Surfs Up

There are a few minor challenges to our new lifestyle, obviously the space we occupy is significantly smaller than being at home. Whilst the facilities in the van are good there is a limit to the amount of hot water that you can get in the shower, so there is no hanging about and we both miss the luxury of just being able to stand in the shower knowing that it will not suddenly run cold.

The other difficulty is managing the washing. At home the machine gets loaded and attention can turn elsewhere. Whereas in the Unicorn it is hand washing, which takes time. Today we need to catch up, the forecast is good and we need to make the most of the sun to dry our clothes!

Chores complete we are ready to leave. Finally I have Crosby jumping into the back of the car, it has taken a month of training, putting his breakfast in the boot he has got the hang of it. The only problem is that Dexter now refuses to get out of the car until he has been given a biscuit!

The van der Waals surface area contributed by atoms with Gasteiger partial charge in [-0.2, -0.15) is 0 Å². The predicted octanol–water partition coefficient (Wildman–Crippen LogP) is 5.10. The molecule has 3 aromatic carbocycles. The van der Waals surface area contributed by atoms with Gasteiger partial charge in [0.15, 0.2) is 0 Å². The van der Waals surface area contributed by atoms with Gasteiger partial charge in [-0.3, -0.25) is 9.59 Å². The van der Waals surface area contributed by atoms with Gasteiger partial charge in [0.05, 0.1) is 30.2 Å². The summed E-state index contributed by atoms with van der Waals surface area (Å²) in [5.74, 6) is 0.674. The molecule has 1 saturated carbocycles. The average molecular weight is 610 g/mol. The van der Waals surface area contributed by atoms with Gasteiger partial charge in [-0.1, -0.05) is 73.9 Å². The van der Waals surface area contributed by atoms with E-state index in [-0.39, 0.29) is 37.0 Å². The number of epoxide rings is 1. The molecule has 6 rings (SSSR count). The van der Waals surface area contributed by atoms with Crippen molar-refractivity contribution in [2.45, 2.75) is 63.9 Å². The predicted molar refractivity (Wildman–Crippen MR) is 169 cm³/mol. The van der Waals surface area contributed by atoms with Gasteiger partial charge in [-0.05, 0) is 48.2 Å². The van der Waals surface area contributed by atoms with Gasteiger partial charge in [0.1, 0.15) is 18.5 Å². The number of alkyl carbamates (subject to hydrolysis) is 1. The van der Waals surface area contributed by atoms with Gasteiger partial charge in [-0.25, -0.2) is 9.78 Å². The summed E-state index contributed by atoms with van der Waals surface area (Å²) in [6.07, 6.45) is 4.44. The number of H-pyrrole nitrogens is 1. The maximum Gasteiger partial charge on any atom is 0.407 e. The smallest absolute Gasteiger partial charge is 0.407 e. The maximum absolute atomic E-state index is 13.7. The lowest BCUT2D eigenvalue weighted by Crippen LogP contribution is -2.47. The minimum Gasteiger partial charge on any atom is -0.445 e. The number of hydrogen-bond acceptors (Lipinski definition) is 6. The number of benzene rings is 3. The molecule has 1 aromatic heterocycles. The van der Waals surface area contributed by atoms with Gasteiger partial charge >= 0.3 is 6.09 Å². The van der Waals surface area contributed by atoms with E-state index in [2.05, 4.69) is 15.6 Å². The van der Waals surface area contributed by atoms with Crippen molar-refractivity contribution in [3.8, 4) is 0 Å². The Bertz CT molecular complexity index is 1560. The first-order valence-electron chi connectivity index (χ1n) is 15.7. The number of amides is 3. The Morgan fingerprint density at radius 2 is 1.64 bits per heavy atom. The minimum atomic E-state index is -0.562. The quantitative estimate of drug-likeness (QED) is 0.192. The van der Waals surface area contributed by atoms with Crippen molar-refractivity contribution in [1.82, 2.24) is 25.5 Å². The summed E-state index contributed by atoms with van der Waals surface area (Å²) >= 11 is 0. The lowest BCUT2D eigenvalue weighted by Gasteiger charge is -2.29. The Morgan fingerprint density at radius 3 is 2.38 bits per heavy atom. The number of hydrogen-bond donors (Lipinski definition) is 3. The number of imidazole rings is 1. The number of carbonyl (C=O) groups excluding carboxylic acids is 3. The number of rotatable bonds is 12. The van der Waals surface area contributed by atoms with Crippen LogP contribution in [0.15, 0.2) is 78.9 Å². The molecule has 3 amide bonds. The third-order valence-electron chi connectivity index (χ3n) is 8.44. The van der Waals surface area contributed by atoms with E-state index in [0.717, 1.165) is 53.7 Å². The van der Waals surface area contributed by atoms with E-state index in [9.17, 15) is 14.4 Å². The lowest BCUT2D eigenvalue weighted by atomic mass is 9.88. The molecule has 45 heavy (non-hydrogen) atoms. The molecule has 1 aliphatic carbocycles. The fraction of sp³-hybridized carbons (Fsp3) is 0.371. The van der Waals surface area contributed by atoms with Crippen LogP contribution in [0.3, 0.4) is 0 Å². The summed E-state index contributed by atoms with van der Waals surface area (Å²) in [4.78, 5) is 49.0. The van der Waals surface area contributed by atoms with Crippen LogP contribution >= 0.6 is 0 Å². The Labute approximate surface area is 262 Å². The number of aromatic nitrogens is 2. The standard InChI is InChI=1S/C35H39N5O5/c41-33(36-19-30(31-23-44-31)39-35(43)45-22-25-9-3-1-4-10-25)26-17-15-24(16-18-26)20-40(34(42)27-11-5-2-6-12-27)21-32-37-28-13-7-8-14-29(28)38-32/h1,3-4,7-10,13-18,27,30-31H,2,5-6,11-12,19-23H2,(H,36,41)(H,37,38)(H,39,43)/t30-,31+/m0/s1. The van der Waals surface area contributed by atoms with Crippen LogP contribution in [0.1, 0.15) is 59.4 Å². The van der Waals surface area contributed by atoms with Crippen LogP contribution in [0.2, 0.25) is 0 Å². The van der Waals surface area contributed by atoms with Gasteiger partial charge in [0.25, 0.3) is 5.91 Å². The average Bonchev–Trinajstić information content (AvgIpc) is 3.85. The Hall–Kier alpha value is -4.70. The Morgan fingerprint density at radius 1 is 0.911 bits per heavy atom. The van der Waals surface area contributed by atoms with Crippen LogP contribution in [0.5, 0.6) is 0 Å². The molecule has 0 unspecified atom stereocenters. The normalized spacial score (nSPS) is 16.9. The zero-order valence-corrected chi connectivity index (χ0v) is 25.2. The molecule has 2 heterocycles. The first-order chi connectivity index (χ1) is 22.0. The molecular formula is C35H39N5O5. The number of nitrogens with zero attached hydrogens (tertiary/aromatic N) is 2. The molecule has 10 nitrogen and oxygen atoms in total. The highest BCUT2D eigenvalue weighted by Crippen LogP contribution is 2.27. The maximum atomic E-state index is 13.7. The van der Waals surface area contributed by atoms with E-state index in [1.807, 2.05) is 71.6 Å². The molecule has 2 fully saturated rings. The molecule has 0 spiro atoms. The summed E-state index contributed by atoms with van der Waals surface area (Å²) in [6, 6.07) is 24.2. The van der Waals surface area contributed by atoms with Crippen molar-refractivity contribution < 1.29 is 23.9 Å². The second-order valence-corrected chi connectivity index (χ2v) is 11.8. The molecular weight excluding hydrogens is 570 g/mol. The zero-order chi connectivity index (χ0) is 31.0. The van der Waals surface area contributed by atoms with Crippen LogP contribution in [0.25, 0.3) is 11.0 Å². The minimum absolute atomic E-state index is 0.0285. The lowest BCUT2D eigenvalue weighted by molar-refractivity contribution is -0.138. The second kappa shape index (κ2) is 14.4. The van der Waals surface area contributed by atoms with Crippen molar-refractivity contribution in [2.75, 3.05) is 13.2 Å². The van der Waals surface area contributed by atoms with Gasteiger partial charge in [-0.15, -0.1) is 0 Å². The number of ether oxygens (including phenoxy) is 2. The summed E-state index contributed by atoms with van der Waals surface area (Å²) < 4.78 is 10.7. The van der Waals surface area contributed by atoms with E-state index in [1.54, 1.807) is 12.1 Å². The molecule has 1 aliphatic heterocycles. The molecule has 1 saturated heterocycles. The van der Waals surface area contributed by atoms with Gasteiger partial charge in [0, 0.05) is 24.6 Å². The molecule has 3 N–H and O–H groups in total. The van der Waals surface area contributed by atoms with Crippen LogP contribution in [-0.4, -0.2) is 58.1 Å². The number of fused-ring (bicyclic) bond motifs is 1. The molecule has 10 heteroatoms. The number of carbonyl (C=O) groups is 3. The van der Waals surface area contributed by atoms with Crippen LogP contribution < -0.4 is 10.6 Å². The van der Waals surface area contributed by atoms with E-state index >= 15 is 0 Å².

We drive around the Taw Estuary to Braunton and park at Velator Quay. The quay opened in 1870 and was built to serve Braunton and involved the draining of the local salt marshes and the straightening of the Braunton Pill. The original plans to create a canal never came to fruition. We walk parallel to Braunton Pill on the Tarka Trail soon joining the footpath alongside Boundary Drain.

Our route takes us through a number of fields with ewes and lambs, a great opportunity for Lynnie to take pictures! Dexter and Crosby have also developed a taste for sheep droppings, this is a delicacy that they have not experienced on our walks back in Pitton.

By Crow Beach House we sit on the rocks beside the estuary and picnic. The tide is out and the estuary is only a relatively small stream within an expanse of sand and mud. Refreshed we return to the Tarka Trail and follow the path to Braunton Burrows. I have seen sand dunes in the past but I have never encountered anything like this. Apparently the Burrows are the largest sand dune system in England and house over 400 vascular plant species.